Back on Sept. 5, DigiTimes said that Apple (NASDAQ:AAPL) had "booked up the production capacity" at lens module maker Largan Precision for "above 12-megapixel lens modules" in support of next year's iPhones.

Apple's iPhone 8 Plus on the left and the iPhone 8 on the right.

Image source: Apple.

Apple's iPhones have incorporated rear-facing cameras with 12-megapixel sensors since the introduction of the iPhone 6s in 2015. Since then, Apple has introduced updated rear-facing camera subsystems that deliver improved image quality by many means -- both in the camera hardware and as well as in its image processing algorithms -- but it hasn't upgraded the pixel count of the sensors that it uses.

If the DigiTimes report is to be believed, Apple may be planning to finally increase the resolution of the rear-facing cameras with its 2018 iPhones.

More room, bigger sensor

Digital Trends' Les Shu explained a while back that the size of a camera's sensor is far more important a factor to image quality than the advertised resolution.

Shu says that larger sensors can let in more light than smaller sensors, which means that the former can produce images with a wider dynamic range and less noise than the latter.

In a previous column, I argued that Apple's expected shift toward pricier, larger-screen iPhones next year will allow it to use larger camera modules that, in turn, can house larger image sensors as well as more advanced optics.

Indeed, the fact that Apple has shipped phones using the same basic form factor as the iPhone 6 for four generations has clearly been limiting. A TechInsights tear-down of the iPhone 8 Plus (which uses the same sensor for its rear-facing wide angle lens as the iPhone 8 does) reveals that the sensor found inside of the iPhone 8's rear-facing camera measured in at 32.8 square millimeters -- a minuscule bump in size from the 32.3 square millimeter sensor found in the iPhone 7.

The fact that Apple and its image sensor supplier Sony (NYSE:SNE) have managed to dramatically improve image quality over the last four product generations while being forced to work with the space constraints of the iPhone 6's form factor is a testament to the excellent engineering by both Apple and Sony.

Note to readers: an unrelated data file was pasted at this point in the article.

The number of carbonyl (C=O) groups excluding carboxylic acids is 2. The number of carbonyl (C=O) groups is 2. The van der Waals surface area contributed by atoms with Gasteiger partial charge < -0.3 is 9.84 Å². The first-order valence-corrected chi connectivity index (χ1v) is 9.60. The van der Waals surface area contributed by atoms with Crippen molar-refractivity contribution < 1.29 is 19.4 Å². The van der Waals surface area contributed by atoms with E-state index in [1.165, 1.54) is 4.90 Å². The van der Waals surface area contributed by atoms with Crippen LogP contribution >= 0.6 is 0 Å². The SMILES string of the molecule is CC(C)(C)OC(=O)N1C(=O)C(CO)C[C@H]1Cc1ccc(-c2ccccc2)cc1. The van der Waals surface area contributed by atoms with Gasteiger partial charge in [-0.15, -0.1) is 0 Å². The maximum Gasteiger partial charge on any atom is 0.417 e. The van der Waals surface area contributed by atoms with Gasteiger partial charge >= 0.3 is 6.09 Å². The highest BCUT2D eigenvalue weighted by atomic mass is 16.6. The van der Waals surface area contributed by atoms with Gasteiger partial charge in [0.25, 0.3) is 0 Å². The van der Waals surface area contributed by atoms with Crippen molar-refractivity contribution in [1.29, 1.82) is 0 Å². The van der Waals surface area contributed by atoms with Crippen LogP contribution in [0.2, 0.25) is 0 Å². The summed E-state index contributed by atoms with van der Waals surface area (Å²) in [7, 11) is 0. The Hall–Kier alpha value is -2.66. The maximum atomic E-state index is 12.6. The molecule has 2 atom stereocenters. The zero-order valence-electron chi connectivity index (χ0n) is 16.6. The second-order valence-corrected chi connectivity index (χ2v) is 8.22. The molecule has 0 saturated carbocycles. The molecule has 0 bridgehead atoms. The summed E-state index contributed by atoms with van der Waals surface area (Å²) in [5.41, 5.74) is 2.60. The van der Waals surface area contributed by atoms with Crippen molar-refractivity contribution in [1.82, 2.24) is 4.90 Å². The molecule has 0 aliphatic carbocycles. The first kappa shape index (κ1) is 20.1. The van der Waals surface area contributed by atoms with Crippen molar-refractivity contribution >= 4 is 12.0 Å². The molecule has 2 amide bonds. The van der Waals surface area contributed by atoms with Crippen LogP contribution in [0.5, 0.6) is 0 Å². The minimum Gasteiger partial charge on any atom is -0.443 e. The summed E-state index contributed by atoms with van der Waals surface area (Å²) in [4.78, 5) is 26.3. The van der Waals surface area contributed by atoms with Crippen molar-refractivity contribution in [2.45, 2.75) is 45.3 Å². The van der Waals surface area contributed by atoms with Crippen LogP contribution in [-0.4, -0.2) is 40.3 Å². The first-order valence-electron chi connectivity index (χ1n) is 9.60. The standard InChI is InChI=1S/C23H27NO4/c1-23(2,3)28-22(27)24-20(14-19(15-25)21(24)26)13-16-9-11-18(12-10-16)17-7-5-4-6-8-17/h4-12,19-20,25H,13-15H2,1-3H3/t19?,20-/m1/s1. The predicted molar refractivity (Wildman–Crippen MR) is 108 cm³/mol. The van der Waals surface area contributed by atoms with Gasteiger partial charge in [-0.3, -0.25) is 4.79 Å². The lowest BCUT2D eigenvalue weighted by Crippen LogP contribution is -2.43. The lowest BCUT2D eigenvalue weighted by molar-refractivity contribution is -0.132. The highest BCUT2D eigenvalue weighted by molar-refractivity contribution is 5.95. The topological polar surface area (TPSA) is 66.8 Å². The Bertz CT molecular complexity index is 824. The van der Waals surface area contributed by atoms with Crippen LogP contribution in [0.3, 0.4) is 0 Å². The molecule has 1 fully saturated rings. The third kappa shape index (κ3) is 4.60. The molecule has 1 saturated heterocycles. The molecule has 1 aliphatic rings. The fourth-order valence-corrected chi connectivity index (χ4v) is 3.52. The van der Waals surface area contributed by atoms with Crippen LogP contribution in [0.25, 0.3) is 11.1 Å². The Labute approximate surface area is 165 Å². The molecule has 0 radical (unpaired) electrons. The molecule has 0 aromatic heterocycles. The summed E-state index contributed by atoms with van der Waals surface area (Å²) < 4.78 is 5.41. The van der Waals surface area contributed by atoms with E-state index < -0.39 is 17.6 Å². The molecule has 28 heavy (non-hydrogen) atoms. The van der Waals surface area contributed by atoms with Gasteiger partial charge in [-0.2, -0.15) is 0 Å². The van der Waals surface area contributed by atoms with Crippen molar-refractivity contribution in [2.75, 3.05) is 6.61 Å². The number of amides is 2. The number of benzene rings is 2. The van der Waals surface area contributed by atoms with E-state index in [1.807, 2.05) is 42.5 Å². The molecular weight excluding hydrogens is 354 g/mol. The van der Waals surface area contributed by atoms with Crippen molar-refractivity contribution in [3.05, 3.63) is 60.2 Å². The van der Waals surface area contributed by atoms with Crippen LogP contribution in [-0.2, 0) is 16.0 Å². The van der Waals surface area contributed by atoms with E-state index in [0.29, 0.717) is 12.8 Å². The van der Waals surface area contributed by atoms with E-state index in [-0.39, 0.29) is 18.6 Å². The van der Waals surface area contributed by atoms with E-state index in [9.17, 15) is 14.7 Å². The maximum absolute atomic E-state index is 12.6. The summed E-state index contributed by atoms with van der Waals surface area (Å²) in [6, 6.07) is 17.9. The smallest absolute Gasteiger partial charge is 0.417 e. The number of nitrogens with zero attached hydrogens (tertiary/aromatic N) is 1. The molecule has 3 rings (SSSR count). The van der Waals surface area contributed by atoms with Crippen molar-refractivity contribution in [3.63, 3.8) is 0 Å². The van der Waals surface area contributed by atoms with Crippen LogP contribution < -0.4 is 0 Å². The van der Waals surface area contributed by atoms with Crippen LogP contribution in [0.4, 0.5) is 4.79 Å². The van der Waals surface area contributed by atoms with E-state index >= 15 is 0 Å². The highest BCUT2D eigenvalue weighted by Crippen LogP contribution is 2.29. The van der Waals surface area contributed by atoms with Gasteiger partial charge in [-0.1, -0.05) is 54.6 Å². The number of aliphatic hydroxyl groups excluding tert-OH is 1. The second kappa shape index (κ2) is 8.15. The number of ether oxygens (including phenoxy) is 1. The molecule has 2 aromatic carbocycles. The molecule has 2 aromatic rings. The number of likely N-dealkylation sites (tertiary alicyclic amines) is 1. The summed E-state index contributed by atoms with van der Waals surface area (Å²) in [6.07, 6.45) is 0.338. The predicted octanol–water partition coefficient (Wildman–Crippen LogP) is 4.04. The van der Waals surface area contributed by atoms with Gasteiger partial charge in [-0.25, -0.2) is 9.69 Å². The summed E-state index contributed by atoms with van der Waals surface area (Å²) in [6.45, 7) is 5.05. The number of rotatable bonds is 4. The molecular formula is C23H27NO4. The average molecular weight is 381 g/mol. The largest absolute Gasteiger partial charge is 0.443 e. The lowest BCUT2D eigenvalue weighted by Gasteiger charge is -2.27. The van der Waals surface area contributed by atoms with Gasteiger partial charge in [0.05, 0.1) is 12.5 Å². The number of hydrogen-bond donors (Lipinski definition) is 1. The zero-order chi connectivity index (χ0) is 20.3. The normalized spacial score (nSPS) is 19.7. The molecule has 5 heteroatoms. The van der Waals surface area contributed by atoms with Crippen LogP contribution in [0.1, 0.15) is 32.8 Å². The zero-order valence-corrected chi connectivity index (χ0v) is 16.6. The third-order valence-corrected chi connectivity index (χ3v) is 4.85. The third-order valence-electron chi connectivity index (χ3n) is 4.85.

However, with what could be freedom to dramatically increase camera module and therefore sensor sizes in the next iPhone, Apple could conceivably increase both pixel size as well as pixel resolution in next year's iPhones.

How this could help Apple's business

In terms of resolution increase, I doubt that Apple will go crazy, since even with the added freedom to increase sensor size, Apple still needs to strike a good balance between pixel size and resolution.

My guess is that Apple will upgrade the rear-facing cameras to either a 13-megapixel or 14.3-megapixel sensor -- enough of an upgrade to be marketable as an upgrade while still leaving room for a pixel size increase.

Now, it might seem that a slight resolution upgrade that could take away from increasing the pixel size doesn't make sense, but here's the thing: Apple must market its iPhones to the average consumer, and the average consumer isn't going to dig into the details.

But, to the average consumer, bigger numbers are often better.

So, in my view, Apple will still work to improve the quality of the sensor and the optics in next year's iPhones, but it'll also bump the resolution up a bit so that it has an easier time marketing the camera improvements to the average smartphone buyer. 

Ashraf Eassa has no position in any of the stocks mentioned. The Motley Fool owns shares of and recommends Apple. The Motley Fool has the following options: long January 2020 $150 calls on Apple and short January 2020 $155 calls on Apple. The Motley Fool has a disclosure policy.